'We arrived here with just two suitcases. We were starting again from zero'
New to the Parish: Anabella Parisi arrived from Argentina in 2015
Anabella Parisi (left) with her family in their cafe, Alma, on South Circular Road, Portobello, Dublin. Photograph: Dara Mac Dónaill
Anabella Parisi was in her early 20s when her younger sister Macarena decided to spend a year abroad before university. While Parisi continued working in a shoe shop in the local shopping centre in Córdoba, her sister spent a year working in Dublin. She watched from afar as Macarena built a life in a foreign city where she worked in a cafe on the banks of the river Liffey.
By the time her sister returned home, Parisi was so fed up with the daily monotony of working in retail that she soon to fly to Ireland and take her place. “She had talked so much about Europe, I was tempted to go and had already finished my studies. She had made really good friends with the owner of the shop where she worked in Dublin and told her my sister wants to try and come to Ireland. So she gave me her position.”
I was standing at the traffic lights and probably had a lost expression on my face. But then an old lady came up and asked where do you need to go? She walked the two blocks with me to the hostel
Born in the Argentine state of Santiago del Estero, Parisi moved to San Carlos de Bariloche in northern Patagonia with her parents and sister when she was two years old. She spent her childhood on the banks of Lake Nahuel Huapi in the family home on the outskirts of the city. “It was a nice place to live for kids, really safe. The winter was cold but we could play in the snow and in the summer there’s loads of lakes, even if they were freezing.”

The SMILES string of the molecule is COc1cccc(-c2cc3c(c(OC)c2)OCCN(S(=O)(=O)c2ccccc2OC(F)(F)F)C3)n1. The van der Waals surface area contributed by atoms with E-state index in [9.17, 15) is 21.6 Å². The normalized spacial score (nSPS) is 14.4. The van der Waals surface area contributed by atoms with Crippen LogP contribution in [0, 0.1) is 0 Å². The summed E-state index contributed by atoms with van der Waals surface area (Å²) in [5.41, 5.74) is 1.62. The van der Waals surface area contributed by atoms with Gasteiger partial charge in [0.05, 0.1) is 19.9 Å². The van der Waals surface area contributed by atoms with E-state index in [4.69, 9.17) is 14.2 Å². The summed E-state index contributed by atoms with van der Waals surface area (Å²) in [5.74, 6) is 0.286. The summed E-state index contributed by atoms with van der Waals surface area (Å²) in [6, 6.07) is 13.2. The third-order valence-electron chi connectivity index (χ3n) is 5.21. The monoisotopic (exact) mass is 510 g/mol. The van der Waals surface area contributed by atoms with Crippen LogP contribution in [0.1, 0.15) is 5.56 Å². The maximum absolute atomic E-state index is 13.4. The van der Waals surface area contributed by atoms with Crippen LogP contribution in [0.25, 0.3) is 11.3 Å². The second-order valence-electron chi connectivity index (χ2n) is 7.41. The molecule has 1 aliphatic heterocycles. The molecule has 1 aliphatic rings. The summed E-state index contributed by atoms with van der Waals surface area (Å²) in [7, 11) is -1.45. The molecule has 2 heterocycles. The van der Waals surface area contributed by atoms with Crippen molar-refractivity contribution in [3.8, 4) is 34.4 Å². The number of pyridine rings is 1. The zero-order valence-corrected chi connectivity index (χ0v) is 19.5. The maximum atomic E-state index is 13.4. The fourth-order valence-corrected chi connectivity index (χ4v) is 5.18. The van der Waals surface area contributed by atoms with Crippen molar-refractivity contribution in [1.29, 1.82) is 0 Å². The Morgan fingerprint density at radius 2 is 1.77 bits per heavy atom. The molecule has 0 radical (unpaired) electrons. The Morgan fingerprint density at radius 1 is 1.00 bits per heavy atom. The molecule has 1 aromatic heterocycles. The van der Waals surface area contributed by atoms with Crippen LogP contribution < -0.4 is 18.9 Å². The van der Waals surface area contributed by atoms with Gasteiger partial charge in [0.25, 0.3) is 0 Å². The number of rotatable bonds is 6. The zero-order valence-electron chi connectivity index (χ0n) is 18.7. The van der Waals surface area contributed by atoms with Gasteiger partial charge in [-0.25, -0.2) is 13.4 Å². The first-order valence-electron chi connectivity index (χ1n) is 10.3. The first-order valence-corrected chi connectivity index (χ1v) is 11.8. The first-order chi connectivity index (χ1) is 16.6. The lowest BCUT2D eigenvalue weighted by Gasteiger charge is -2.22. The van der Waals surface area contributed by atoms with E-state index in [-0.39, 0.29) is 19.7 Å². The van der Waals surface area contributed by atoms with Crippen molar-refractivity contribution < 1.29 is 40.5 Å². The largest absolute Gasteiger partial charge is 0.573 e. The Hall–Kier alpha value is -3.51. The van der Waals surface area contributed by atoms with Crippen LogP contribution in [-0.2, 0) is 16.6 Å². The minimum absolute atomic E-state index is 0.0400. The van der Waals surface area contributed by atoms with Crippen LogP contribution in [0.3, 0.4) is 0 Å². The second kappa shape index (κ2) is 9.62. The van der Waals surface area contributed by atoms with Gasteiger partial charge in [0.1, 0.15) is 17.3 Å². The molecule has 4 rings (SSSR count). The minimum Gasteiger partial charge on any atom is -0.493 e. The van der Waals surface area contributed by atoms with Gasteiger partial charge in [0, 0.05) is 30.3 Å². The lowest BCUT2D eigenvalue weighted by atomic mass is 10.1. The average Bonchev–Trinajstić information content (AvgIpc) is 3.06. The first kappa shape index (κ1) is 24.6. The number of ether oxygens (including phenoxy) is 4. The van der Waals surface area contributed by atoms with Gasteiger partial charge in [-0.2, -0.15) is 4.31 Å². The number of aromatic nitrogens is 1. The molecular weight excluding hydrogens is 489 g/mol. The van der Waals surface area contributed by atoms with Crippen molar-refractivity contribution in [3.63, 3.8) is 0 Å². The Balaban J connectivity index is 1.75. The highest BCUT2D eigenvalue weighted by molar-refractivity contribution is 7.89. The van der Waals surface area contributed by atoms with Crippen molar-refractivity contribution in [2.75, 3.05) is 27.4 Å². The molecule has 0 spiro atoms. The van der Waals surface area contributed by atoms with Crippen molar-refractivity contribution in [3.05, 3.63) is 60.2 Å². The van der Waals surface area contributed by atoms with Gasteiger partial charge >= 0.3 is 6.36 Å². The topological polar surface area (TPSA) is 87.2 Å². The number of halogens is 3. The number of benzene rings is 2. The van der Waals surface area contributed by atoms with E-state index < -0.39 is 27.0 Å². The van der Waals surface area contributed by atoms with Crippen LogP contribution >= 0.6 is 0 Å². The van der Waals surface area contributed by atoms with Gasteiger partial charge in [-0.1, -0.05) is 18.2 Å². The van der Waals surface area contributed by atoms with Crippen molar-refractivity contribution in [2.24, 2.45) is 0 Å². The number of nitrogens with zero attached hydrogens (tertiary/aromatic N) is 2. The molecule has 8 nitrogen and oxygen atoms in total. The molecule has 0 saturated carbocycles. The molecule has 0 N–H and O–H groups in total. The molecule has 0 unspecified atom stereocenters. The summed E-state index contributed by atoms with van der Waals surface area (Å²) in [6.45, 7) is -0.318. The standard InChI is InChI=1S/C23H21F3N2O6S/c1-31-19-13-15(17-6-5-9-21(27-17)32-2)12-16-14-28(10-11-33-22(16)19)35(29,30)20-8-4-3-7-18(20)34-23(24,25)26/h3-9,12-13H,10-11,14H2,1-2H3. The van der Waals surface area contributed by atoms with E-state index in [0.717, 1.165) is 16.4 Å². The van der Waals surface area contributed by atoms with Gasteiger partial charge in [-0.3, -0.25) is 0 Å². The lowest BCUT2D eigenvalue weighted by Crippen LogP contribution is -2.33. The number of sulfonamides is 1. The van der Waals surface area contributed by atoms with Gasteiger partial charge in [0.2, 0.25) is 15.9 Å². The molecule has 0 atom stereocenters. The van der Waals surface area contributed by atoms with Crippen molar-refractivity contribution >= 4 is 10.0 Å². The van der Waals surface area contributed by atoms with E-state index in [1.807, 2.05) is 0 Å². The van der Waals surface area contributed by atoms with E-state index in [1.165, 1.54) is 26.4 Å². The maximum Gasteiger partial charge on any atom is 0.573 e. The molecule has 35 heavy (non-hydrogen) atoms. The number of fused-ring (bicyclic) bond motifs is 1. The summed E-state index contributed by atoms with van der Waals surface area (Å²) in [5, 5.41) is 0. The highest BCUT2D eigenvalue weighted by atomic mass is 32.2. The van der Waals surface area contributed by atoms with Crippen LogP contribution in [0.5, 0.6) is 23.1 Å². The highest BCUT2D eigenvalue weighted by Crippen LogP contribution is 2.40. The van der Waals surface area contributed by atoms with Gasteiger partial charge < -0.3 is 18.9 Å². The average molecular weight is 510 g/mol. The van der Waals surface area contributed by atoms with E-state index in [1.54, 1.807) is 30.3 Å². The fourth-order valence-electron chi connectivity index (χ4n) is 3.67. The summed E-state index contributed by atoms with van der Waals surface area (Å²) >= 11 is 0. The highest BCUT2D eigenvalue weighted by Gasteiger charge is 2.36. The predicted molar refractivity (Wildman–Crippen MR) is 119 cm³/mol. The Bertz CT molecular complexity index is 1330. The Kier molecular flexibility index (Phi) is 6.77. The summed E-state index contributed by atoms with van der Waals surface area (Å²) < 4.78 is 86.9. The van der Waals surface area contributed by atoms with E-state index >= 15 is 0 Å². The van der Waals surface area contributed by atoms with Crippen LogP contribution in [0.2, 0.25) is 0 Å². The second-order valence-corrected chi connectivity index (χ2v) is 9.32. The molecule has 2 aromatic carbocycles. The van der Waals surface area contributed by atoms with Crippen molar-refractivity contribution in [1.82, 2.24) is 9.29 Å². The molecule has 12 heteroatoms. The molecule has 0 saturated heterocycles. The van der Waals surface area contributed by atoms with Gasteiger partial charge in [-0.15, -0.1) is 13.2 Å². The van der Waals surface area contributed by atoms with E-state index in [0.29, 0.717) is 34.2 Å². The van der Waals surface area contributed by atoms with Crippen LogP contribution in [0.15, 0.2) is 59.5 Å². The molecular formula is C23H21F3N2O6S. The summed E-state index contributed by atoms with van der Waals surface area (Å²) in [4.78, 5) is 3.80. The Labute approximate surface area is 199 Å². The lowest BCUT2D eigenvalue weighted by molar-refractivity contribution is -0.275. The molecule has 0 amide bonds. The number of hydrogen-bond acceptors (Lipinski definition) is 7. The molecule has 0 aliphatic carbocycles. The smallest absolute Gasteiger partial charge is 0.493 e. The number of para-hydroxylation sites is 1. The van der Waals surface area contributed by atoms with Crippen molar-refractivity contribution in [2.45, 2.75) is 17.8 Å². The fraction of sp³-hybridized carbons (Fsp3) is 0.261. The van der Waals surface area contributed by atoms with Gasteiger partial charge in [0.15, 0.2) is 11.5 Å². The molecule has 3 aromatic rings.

When Parisi was 15, the family (which now included two more twin sisters) relocated to the city of Córdoba because of her father’s work. After school, she trained as a pastry chef but chose not to go into the restaurant sector after graduation. “Unless you work in a really good hotel or a Michelin star restaurant the payment and working hours and conditions are really bad. Imagine working with 40-degree heat with no air conditioning. I said why should I suffer?”
In 2015, on her sister’s recommendation, Parisi boarded a flight to Ireland. She recalls a woman approaching her on her first day in Dublin as she wandered the streets trying to find a hostel.
“I was standing at the traffic lights and probably had a lost expression on my face. But then an old lady came up and asked where do you need to go? She walked the two blocks with me to the hostel. That’s not common in Argentina, especially because nowadays Argentina is more dangerous so you don’t trust everyone. In Argentina if someone touches your shoulder you’ll think they want to rob you. But here people trust each other. I noticed that about Ireland straight away.”
Parisi spent a year in Dublin before returning to Argentina to be with her boyfriend. She tried convincing him to return to Ireland with her but he refused to leave his family. “I was working as a manager in a clothes shop but there were days I spent six hours on my feet doing nothing. I could save money because I was living with my parents but I asked myself, do I want to live like this forever? I texted my ex-boss in Dublin and she said she would take me back.”